Visa modernises B2B global payments through open source blockchain
Visa is modernising global business-to-business (B2B) payments with blockchain technology at the core of a participant-based network.
The system launched by Visa to enable corporates to make payments directly to the bank of the company they are paying, which was announced earlier this month, is being built using Hyperledger Fabric framework from Linux Foundation.
The blockchain will be integrated with Visa’s core systems and create a network that allows participant corporates to make cross-border payments to other participants directly from bank to bank.
The software making up the system, known as Visa B2B Connect, gives corporates a unique digital identity on a network, through tokenisation.
Traditional B2B payments made by cheque, automated clearing house and wire transfer require multiple exchanges of data between the origin bank, the beneficiary bank and non-partnering intermediary banks spread across the globe.
“This less-than-optimal system can create challenges like data truncation, payment delays and compliance issues, and that makes the entire process of exchanging high-value sums of money inefficient and unpredictable,” said Visa.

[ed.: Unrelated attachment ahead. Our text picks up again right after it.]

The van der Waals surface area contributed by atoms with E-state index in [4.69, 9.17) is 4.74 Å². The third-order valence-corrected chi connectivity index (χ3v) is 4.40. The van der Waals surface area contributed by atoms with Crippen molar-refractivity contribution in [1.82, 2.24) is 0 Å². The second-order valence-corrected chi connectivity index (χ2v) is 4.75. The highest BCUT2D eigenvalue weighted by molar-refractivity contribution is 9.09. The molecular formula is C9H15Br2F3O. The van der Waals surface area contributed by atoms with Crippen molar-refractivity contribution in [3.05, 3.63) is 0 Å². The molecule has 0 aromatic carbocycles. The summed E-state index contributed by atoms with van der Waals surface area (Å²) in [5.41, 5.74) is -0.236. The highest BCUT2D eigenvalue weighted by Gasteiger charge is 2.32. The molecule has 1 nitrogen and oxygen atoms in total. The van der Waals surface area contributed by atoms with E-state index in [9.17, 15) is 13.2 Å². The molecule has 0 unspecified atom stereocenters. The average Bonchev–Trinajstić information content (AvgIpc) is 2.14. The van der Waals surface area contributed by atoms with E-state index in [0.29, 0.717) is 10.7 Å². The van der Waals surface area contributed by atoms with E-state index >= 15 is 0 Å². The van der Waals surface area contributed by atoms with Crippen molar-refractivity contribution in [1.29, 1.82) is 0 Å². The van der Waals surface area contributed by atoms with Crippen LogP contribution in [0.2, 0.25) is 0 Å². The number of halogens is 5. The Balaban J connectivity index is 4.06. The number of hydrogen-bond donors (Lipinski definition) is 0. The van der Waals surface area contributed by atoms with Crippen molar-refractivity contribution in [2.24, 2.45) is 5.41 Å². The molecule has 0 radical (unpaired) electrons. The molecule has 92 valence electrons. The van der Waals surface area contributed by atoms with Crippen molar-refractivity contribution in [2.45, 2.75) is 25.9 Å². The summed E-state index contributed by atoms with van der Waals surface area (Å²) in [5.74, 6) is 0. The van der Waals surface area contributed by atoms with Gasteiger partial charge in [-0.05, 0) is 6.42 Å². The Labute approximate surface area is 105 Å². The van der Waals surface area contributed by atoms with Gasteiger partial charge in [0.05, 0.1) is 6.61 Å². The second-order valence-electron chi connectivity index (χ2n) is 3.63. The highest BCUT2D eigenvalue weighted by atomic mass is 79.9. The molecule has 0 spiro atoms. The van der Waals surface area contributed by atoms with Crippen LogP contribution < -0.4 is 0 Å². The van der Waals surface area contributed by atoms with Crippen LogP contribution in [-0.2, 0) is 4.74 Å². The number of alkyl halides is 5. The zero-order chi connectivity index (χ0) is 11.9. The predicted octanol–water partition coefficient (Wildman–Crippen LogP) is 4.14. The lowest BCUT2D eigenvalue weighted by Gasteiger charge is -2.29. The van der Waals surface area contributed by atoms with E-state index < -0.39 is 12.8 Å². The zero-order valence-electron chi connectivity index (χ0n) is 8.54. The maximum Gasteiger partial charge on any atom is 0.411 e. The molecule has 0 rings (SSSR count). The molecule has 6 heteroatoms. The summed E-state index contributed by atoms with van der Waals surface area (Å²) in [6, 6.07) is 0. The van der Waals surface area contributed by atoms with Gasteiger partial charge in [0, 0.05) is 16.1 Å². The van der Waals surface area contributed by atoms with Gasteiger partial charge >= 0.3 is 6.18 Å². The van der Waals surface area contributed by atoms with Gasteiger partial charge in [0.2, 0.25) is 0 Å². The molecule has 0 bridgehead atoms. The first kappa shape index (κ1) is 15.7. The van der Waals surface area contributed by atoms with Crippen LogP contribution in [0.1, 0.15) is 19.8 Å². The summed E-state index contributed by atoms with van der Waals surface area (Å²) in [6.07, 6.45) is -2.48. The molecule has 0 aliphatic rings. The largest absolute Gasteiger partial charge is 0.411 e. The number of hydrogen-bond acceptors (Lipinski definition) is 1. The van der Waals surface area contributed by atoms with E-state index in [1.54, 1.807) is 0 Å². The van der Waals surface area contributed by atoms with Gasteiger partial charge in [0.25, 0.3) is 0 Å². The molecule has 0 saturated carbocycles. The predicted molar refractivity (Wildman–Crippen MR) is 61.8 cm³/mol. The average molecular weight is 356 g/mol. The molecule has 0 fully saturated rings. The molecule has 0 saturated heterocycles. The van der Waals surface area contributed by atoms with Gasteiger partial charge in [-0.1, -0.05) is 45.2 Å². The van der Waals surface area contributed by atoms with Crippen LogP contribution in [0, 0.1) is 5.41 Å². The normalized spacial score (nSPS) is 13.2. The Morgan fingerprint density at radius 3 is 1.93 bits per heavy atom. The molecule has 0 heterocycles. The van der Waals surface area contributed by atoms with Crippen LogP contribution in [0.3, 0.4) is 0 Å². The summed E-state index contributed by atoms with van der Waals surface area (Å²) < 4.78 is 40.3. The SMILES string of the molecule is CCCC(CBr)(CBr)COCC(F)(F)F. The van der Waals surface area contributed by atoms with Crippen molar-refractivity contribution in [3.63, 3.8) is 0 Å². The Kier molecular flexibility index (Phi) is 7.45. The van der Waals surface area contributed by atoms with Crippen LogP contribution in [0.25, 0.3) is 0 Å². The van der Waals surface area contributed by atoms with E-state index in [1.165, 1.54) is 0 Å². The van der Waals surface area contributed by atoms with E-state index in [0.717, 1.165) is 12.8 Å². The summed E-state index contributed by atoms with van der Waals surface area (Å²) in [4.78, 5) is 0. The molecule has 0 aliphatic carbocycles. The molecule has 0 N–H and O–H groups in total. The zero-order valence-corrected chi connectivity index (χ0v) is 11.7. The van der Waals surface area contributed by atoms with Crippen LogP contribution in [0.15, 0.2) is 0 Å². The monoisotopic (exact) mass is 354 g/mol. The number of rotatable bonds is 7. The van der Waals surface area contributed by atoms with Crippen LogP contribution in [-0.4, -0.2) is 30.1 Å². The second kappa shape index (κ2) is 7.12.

The system built alongside technology suppliers Bottomline, FIS and IBM will initially cover more than 30 global trade corridors, and aims to expand to as many as 90 markets by the end of 2019.
“As a pilot participant, we are excited about the Visa B2B Connect launch,” said Alessandro Seralvo, director at Cornèrcard and executive vice-president Cornèr Bank.
“This modern way of carrying out cross-border B2B payments will create a substantial added value for our corporate clients. Velocity, security and control of transactions, as well as lower counterparty risks, are essential for a successful business with international partners.”
Visa is one of the early adopters of blockchain. According to a recent Gartner study, there is generally a lack of understanding of how blockchain can be used in the enterprise.
Only 11% of CIOs have deployed or are in short-term planning with blockchain, according to analyst firm Gartner, which said the majority of projects fail to get beyond the initial experimentation phase .